Making changes in life are often scary. They often require you to take a leap of faith whether that’s setting up a business on your own, moving to a whole new state or even starting a family. Making changes when you’re transitioning out of military life and into civilian life can bring with it a whole new set of challenges, even if that move was a longed for one.

Ticketclub.com

In this article we’re looking at five ways you can help to make the move out of the military a smoother one and tackle some of the concerns you may have about rejoining civvy street.

Take Assistance

If you’ve held down a high rank or been in a position where you’re frequently under pressure, then admitting that you need a little support during that transitioning period can be hard to accept. But whether you need to talk about your future career, need some physical or mental health care or want to know a bit more about what resources are available to you as a veteran, it’s time to swallow that pride.

Don’t miss out on gaining the tools that you need to make the process a far more straightforward one. You should have access to a liaison officer whose job it is to advise you about making it in civilian life. You might also want to consider accessing charities that specialise in making military transition a far easier process and answering any questions or concerns that you might have about your new life.

Play to Your Strengths

As someone who has served in the military, it’s likely you’ve picked up a range of skills. These don’t necessarily just mean the very practical skills in telecommunications, engineering and so on but soft skills too. The ability to think through and rationalise problems. To find solutions, build a team and bring out the best in other people.

These are not skills to be played down, so when you’re thinking about your future career be sure to consider how you might also bring these out in a future role. You’ll find one of the best ways to explore your employment opportunities is to talk to a recruiter who has experience in veteran placements. Choose an agent who understands the very specific advantages of recruiting a veteran but also some of the challenges you may have to overcome too.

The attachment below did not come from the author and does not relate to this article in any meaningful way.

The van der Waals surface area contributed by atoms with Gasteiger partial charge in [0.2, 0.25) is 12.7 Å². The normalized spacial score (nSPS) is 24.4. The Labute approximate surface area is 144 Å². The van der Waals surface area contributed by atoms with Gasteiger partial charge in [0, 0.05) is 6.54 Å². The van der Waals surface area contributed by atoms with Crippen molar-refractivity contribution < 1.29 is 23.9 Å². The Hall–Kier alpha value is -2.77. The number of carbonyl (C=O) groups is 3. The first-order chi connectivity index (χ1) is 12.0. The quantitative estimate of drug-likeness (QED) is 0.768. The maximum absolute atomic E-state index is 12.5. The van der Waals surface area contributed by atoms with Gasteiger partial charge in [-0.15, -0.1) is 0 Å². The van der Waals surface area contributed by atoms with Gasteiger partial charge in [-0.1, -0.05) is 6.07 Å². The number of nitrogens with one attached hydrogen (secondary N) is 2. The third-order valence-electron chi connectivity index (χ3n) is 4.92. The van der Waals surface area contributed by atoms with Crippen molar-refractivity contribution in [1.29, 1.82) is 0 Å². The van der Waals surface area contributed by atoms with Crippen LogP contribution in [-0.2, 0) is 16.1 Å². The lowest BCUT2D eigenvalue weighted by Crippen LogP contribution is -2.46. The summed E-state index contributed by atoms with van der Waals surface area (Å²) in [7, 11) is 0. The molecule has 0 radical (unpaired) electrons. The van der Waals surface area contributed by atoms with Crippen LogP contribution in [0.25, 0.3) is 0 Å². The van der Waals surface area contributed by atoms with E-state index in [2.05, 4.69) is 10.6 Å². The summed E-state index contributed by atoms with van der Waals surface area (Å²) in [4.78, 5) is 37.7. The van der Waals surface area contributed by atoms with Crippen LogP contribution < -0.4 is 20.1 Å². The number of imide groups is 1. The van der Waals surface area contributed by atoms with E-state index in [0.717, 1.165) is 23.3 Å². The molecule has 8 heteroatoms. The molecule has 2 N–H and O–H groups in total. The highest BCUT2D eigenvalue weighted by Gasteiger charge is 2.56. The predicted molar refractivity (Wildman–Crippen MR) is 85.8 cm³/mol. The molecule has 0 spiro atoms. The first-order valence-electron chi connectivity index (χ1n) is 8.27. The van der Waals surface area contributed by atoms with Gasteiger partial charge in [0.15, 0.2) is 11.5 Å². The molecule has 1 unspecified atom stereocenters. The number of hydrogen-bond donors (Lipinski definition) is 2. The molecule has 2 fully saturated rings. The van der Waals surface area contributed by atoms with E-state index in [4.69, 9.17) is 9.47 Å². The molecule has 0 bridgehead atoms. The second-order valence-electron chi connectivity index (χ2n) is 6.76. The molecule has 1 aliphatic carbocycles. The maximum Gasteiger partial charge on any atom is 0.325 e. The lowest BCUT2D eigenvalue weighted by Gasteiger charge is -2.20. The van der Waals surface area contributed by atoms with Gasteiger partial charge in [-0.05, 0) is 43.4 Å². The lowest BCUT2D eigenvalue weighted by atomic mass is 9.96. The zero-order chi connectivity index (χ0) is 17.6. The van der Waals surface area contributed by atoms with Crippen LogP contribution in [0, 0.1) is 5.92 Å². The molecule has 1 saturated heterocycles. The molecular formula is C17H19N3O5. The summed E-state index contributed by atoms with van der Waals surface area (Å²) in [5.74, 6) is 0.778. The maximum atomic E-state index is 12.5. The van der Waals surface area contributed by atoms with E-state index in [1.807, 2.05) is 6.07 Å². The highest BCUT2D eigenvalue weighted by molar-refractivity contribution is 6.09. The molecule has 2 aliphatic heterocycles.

If there are providers who often training on job interview skills or working for non-military companies, be sure to go along to maximise your chances of landing employment in an area you love.

Consider Your Own Business

From consulting for the military to setting up your own engineering company, your skills are highly sort after. If the idea of working for a company that doesn’t recognise your talents or reward them adequately doesn’t appeal then why not go it alone?

You may find there are grants or support out there for veterans who have decided to go into business for themselves so make sure to explore this option thoroughly as you make that change in your life.

Use Your Contacts

If you already have friends of former colleagues who left the service before you did, then start getting in contact. They’re in the unique position to give you the real low down on life back on civvy street and give you some advice on the best way to move your life forward.

If they’re working in an industry that seems like a natural fit for you then use your leverage as a veteran to make inroads and see where your networking can take you. Don’t be worried about asking ex military friends, they’re very often keen to help out a fellow veteran and talk about some of those share experiences, highs and lows.

Make the Change in Your Head

While you dress the part, making the change from military customs to non-military ways can sometimes take a little while. You’ll find yourself still calling people sir or ma’am for a while and using jargon that only a select few will really only know the meaning of.

It’s time to try and break the habits that, in some ways are quite comforting, won’t sit right with the corporate world and will paint you as someone who finds it hard to adjust.

If you are finding it hard to make the transition and do need a little extra support than you should find plenty of support online. It’s common for veterans, particularly those who saw a lot of active duty, to find themselves at times feeling anxious and isolated from others. It’s easy to assume that you’re on your own and that no one can understand how you’re feeling, even those who you love and care for.

When you do find yourself feeling that way, it’s important to take action as soon as you can to ensure that those feelings don’t escalate and that low level anxiety doesn’t become something that prevents you from living your new life.

Talk to your friends and family, particularly those who might also have served and don’t be scared to go and talk to your doctor about it. They will understand and may either refer you for therapy with a team who specialises in veteran care or prescribe you some medication or perhaps a combination of both.

When you’re considering coming out of military service the very best thing you can do for yourself is to spend some time gathering all the facts together about where you can gain assistance and what kind of challenges you might face finding a job.

Whether you’re looking for a specific role in an industry or hoping to set up on your own. Find organisations and specialist recruitment agencies that can support you and offer you the resources you need to make this big step between military and civilian life as easy as possible. Create your best life yet and use those skills to give you a great future.

LEAVE A REPLY

Please enter your comment!
Please enter your name here

This site uses Akismet to reduce spam. Learn how your comment data is processed.